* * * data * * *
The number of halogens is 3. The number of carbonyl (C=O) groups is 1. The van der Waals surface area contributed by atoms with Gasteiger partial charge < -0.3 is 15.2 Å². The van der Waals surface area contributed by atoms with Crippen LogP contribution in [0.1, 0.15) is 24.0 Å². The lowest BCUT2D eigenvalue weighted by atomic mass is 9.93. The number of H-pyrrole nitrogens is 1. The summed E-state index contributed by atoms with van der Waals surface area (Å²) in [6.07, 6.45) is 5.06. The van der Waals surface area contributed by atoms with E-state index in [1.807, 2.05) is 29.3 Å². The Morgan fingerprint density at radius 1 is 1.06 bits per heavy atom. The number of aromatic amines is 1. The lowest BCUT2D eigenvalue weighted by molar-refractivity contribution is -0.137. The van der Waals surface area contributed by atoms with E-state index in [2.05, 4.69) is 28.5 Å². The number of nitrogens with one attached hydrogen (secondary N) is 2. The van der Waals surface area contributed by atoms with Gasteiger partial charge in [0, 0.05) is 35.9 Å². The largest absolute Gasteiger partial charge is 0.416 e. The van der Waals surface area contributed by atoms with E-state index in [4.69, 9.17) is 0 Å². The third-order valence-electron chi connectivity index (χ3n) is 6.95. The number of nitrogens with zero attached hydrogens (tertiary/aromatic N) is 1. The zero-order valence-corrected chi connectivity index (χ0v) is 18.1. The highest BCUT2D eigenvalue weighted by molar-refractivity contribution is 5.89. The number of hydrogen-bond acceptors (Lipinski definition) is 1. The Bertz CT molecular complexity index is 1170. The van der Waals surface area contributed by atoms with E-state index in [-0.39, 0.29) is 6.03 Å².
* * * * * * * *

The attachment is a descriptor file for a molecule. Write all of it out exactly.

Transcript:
The number of halogens is 3. The number of carbonyl (C=O) groups is 1. The van der Waals surface area contributed by atoms with Gasteiger partial charge < -0.3 is 15.2 Å². The van der Waals surface area contributed by atoms with Crippen LogP contribution in [0.1, 0.15) is 24.0 Å². The lowest BCUT2D eigenvalue weighted by atomic mass is 9.93. The number of H-pyrrole nitrogens is 1. The summed E-state index contributed by atoms with van der Waals surface area (Å²) in [6.07, 6.45) is 5.06. The van der Waals surface area contributed by atoms with E-state index in [1.807, 2.05) is 29.3 Å². The Morgan fingerprint density at radius 1 is 1.06 bits per heavy atom. The number of aromatic amines is 1. The lowest BCUT2D eigenvalue weighted by molar-refractivity contribution is -0.137. The van der Waals surface area contributed by atoms with E-state index in [2.05, 4.69) is 28.5 Å². The number of nitrogens with one attached hydrogen (secondary N) is 2. The van der Waals surface area contributed by atoms with Gasteiger partial charge in [0, 0.05) is 35.9 Å². The largest absolute Gasteiger partial charge is 0.416 e. The van der Waals surface area contributed by atoms with E-state index in [4.69, 9.17) is 0 Å². The third-order valence-electron chi connectivity index (χ3n) is 6.95. The number of nitrogens with zero attached hydrogens (tertiary/aromatic N) is 1. The zero-order valence-corrected chi connectivity index (χ0v) is 18.1. The highest BCUT2D eigenvalue weighted by molar-refractivity contribution is 5.89. The number of hydrogen-bond acceptors (Lipinski definition) is 1. The Bertz CT molecular complexity index is 1170. The van der Waals surface area contributed by atoms with E-state index in [-0.39, 0.29) is 6.03 Å².